Increasing the Value of Your Home
Turning Smart Decisions Into Future Dividends
By Dawn Sloan Downes
You’re about to buy a new home in Atlanta and hundreds, if notthousands, of dazzling possibilities dance in your head like the quintessential sugarplum on Christmas Eve—granite countertops, hardwood floors, berber carpeting and sunken tubs. Many of the choices you make, like upgraded carpet or antique bronze plumbing fixtures, will simply add to your comfort and pleasure with no impact on your home’s value. That’s okay. Our homes are meant to reflect our personal style and serve as havens of comfort and joy. However, some crucial choices you make may determine how well your home retains its value in the years to come.
It’s About Location
“Location! Location! Location!” It’s the apocryphal motto of real estate agents as far back as anyone can remember, and for good reason. Aside from the size and style of your home, few choices affect the value of your home more than location. When looking for a home, consider locations that are a close commute to major business corridors where many jobs are located. In the metro Atlanta area there are lots of options.
A study by the National Association of Realtors shows that home buyers increasingly prefer homes in walk-able neighborhoods and mixed use developments as they attempt to reduce their carbon footprint, reduce time spent away from their families commuting, and create lives centered around family and community. Close proximity to mass transit can also have a beneficial impact on your home’s value.
Naturally, you’ll also want to consider the quality and reputation of the school district in which you purchase your new home. “Even if a buyer doesn’t currently have or plan to have a school-age child, school districts continues to be one of the strongest indicators of home values,” says Joan Kaplan, a Realtor with Drake Realty in Decatur.
Kaki Colvin, a Realtor at Harry Norman Realtors, agrees. “The better school districts tend to sell faster, and will retain much of their value due to their location in a better school district.”
A Quality Build
Whether you’re choosing an older home in an established neighborhood or want to work with a builder in a new development to personalize your dream home, look for the highest quality in your price range. “Homes made of quality materials by quality craftsmen are far more likely to hold their value,” says Kaplan.
One of the best ways to find a quality home is through the referrals of family and friends. If they’re happy with their home and have had no major problems, you can probably depend on the quality of other homes in their neighborhood or built by their builder. Also, look to builders who can show a proven track record of quality builds. Of course, you’ll want to have any home inspected by a certified home inspector before finalizing an offer.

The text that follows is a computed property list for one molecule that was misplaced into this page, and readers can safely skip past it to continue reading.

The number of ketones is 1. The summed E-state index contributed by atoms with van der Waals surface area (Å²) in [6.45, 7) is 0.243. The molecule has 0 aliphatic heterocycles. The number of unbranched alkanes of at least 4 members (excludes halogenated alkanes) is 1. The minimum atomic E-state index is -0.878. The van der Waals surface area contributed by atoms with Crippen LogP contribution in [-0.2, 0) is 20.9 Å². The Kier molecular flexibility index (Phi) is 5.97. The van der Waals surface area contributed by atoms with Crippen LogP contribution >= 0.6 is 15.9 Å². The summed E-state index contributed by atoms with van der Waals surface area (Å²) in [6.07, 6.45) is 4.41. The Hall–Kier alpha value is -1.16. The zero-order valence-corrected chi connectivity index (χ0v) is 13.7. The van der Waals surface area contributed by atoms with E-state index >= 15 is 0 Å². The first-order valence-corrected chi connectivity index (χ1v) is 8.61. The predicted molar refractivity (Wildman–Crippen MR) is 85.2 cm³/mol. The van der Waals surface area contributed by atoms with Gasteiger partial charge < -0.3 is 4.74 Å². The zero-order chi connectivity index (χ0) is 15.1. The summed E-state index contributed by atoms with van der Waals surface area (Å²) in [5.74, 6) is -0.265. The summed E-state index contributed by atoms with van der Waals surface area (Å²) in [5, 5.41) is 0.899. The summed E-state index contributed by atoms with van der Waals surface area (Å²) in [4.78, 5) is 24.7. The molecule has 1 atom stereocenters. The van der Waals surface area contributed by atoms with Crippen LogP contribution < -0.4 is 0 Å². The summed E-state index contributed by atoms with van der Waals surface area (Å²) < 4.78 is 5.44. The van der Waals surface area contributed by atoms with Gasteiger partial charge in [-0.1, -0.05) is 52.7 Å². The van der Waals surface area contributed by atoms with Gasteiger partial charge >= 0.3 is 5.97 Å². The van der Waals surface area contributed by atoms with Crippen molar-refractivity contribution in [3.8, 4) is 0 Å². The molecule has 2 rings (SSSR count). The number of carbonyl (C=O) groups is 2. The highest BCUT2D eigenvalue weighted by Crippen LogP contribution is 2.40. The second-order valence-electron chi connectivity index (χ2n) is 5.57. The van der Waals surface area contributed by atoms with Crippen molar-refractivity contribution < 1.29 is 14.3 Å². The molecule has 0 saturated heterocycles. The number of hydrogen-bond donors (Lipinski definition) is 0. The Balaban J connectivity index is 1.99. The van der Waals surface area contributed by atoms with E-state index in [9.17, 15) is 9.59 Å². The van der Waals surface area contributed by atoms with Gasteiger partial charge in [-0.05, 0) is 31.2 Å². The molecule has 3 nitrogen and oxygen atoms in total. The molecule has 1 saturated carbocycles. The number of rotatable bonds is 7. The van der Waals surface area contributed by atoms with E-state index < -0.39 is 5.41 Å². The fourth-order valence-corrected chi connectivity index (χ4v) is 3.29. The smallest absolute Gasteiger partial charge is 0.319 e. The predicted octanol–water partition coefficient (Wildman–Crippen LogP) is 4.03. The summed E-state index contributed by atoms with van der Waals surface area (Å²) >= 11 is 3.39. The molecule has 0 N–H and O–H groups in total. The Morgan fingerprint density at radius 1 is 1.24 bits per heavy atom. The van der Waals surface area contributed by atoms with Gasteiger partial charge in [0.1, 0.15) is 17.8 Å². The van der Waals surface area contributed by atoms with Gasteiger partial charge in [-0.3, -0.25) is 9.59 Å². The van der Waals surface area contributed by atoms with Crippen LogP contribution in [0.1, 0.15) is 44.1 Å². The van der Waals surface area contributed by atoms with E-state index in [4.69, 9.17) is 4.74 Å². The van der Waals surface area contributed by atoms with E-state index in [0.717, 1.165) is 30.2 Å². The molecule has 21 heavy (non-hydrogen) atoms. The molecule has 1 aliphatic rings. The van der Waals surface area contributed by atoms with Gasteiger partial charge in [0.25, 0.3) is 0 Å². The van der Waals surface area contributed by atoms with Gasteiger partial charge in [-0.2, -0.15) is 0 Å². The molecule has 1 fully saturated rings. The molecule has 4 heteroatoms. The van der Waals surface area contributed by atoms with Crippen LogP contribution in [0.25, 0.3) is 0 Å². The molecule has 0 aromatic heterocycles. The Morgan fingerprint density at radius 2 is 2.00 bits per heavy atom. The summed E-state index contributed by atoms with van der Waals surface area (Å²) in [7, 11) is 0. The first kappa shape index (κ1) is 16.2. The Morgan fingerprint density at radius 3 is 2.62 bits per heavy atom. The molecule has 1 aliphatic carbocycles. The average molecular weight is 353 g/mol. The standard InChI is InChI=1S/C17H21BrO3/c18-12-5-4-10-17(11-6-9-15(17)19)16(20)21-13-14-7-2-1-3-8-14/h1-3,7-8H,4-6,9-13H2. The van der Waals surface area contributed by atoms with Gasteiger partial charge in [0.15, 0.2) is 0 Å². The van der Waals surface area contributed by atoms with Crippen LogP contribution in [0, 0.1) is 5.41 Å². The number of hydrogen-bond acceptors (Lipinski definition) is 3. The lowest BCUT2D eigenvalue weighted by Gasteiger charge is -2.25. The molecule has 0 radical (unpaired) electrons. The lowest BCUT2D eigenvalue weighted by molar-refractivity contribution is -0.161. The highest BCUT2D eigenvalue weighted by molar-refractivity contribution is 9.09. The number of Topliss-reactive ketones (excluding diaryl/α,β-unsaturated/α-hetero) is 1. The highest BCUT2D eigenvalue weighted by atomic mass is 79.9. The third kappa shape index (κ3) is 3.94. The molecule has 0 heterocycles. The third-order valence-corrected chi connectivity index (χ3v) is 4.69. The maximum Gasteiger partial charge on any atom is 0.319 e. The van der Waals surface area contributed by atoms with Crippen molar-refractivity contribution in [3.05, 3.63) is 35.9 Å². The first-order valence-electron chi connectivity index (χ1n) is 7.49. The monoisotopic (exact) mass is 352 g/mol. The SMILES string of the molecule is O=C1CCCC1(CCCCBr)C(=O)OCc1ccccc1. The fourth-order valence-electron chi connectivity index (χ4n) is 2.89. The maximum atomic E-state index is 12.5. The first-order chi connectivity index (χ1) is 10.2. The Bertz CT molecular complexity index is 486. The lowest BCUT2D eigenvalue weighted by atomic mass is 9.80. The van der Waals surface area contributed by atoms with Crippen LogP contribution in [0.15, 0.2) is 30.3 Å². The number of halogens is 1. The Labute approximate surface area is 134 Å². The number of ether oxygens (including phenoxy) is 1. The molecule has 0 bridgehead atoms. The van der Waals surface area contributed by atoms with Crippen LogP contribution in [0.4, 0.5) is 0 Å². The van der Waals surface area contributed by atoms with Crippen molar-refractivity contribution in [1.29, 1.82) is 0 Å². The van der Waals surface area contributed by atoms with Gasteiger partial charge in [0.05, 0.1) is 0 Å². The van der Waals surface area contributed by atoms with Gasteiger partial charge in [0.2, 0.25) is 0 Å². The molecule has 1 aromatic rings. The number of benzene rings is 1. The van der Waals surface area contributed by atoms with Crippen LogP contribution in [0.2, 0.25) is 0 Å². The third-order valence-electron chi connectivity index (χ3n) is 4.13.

If you’re looking in a new development, don’t make your decision to buy based solely on a visit to a model home. Insist on seeing a finished house or unit that is still vacant. Also, visit older developments built by your builder and see how well the homes have held up over time.
The Devil is in the Details
Many of the choices you make in choosing a home and neighborhood will pay for themselves in years of cozy contentment. Others will continue paying dividends when you put your house on the market years later. Learning about which options have the biggest financial impact on your home’s value can make your choices a little easier.
So, is finding a neighborhood with a pool worth it? Probably so, says Colvin. “A well-maintained neighborhood pool can definitely add to the value of your home, though it’s hard to put a figure on the actual impact.”
Both Realtors also point out that any amenities like pools, tennis courts, parks and playgrounds, or neighborhood clubhouses can increase the value of your home but come with the added cost of HOA dues.
What about your home’s interior? Is the high-end custom kitchen worth the extra cost? Kaplan says no. “Kitchens and master bathrooms are very important to future buyers. You want them to be nice, but don’t over improve them! For instance, upgrading to mid-range cabinetry will give you more value and retain it better than upgrading to superior cabinetry since most buyers can’t tell the difference.”
One splurge she does recommend? Hardwood floors. Lisa Justus, Vice President of Benchmark Homes, agrees. “Hardwood flooring and ceramic tile are always worth the cost of the upgrade in return on investment because they will last for decades and never go out of style,” Justus says. “They are second in value only to adding granite countertops. Builders can upgrade your countertops from laminate to granite relatively inexpensively.”
Making a Wise Decision
Fortunately, as you start your search for a new home here in Atlanta, you’ll find developments by builders and developers with solid reputations, offering many value-holding features and amenities.
The ultimate value of any home is the love and laughter shared inside its walls. Practically speaking, our homes remain the largest financial investment most of us will ever make. That’s why it is so important we make smart choices when buying them. Choosing wisely when it comes to the core decisions that will help our homes hold their value, we can enjoy the fruits of our thoughtful decision-making regarding location, quality and a few choice amenities long after our new home dreams have settled into a beautiful reality.